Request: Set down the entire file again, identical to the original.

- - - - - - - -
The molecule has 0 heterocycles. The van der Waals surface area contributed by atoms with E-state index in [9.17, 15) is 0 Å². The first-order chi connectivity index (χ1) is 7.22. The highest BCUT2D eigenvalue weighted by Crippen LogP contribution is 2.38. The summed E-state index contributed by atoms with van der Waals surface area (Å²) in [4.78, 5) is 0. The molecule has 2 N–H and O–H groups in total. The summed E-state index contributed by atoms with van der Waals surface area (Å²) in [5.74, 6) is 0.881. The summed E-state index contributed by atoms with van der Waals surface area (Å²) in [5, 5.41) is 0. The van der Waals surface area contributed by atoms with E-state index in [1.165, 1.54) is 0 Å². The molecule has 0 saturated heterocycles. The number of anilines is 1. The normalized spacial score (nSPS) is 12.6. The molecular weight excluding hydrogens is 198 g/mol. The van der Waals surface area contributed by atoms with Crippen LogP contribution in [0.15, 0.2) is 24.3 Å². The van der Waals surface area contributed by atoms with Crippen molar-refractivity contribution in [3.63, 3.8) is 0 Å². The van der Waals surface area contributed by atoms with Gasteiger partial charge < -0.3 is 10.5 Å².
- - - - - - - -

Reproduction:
The molecule has 0 heterocycles. The van der Waals surface area contributed by atoms with E-state index in [9.17, 15) is 0 Å². The first-order chi connectivity index (χ1) is 7.22. The highest BCUT2D eigenvalue weighted by Crippen LogP contribution is 2.38. The summed E-state index contributed by atoms with van der Waals surface area (Å²) in [4.78, 5) is 0. The molecule has 2 N–H and O–H groups in total. The summed E-state index contributed by atoms with van der Waals surface area (Å²) in [5.74, 6) is 0.881. The summed E-state index contributed by atoms with van der Waals surface area (Å²) in [5, 5.41) is 0. The van der Waals surface area contributed by atoms with E-state index in [1.165, 1.54) is 0 Å². The molecule has 0 saturated heterocycles. The number of anilines is 1. The normalized spacial score (nSPS) is 12.6. The molecular weight excluding hydrogens is 198 g/mol. The van der Waals surface area contributed by atoms with Crippen LogP contribution in [0.15, 0.2) is 24.3 Å². The van der Waals surface area contributed by atoms with Crippen molar-refractivity contribution in [3.63, 3.8) is 0 Å². The van der Waals surface area contributed by atoms with Gasteiger partial charge < -0.3 is 10.5 Å².